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AMC Lenders Are Said to Tap Gibson Dunn as Theaters Shutter (2)

March 26, 2020, 11:46 PM

Lenders to AMC Entertainment Holdings Inc. tapped Gibson Dunn & Crutcher LLP to help advise them after the virus pandemic forced the heavily indebted chain to shutter its U.S. movie theaters, choking off revenue.

The term-loan lenders engaged the law firm as a pre-emptive measure for talks with AMC’s management that are ongoing, people with knowledge of the matter said, asking not to be identified discussing a private matter. The company has more than $5 billion in debt outstanding.

AMC closed all of its approximately 600 U.S. locations last week after public officials around the world placed limits on public gatherings to prevent the spread of the Covid-19 virus. AMC now has “no revenue and substantial fixed costs,” which has left it scrambling to preserve cash, the company has said.

A spokesman from AMC didn’t immediately respond to messages seeking comment. Representatives for Gibson Dunn didn’t have an immediate comment.

Credit Drawn

The chain also drew all remaining available amounts under its credit facilities as a precautionary measure to increase its cash position and preserve financial flexibility in light of the Covid-19 outbreak, according to a company filing.

Citigroup Inc. approached investment firms in recent days about a potential loan which would provide the company with additional financing, according to people familiar with the matter. The loan, which has been shopped with a double-digit interest rate of about 15%, could rank equally to the company’s existing loan in the event of default, said the people. The talks are in early stages and the final size and maturity of the loan have not been determined, they added.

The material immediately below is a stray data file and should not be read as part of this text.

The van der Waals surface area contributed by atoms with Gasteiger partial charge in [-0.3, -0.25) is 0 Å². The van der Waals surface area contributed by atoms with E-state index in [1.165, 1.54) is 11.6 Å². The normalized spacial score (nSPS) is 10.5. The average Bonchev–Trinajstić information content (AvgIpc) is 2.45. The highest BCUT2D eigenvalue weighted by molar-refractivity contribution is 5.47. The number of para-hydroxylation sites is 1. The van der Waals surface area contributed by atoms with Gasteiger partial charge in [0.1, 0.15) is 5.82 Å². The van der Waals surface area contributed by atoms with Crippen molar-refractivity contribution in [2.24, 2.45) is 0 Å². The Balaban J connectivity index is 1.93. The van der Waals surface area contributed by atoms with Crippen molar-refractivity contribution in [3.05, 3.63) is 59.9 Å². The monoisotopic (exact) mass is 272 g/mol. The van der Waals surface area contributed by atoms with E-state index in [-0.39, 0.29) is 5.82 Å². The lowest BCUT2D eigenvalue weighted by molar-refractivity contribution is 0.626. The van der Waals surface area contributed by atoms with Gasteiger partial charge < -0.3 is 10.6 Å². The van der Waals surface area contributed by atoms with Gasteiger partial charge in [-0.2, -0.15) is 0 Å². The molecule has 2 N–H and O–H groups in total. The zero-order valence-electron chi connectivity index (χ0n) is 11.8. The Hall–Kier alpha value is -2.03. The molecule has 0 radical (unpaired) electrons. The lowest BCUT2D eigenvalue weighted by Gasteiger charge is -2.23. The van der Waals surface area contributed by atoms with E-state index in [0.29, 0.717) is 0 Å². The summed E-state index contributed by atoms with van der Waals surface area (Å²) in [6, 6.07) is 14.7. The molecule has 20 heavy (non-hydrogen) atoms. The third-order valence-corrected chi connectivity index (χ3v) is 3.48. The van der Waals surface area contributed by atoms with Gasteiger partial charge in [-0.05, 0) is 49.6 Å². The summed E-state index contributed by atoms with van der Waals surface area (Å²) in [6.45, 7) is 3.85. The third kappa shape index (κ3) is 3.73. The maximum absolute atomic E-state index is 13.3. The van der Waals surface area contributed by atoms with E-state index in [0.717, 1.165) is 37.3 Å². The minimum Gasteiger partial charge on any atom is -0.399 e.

A representative for Citi declined to comment.

AMC is the biggest movie exhibition company in the U.S. and Europe with about 1,000 theaters and 11,000 screens across the globe, according to its website. Regal Entertainment Group has also said it would close its cinemas, after previously cutting capacity in half.

The National Association of Theatre Owners, a trade group for the industry, has been lobbying legislators for federal relief money.

(Updates with proposed loan deal in sixth paragraph. An earlier story corrected the amount of debt outstanding.)

--With assistance from Lauren Coleman-Lochner and Kelly Gilblom.

To contact the reporters on this story:
Sally Bakewell in New York at sbakewell1@bloomberg.net;
Katherine Doherty in New York at kdoherty23@bloomberg.net;
Sridhar Natarajan in New York at snatarajan15@bloomberg.net

To contact the editors responsible for this story:
Natalie Harrison at nharrison73@bloomberg.net;
Rick Green at rgreen18@bloomberg.net

© 2020 Bloomberg L.P. All rights reserved. Used with permission.

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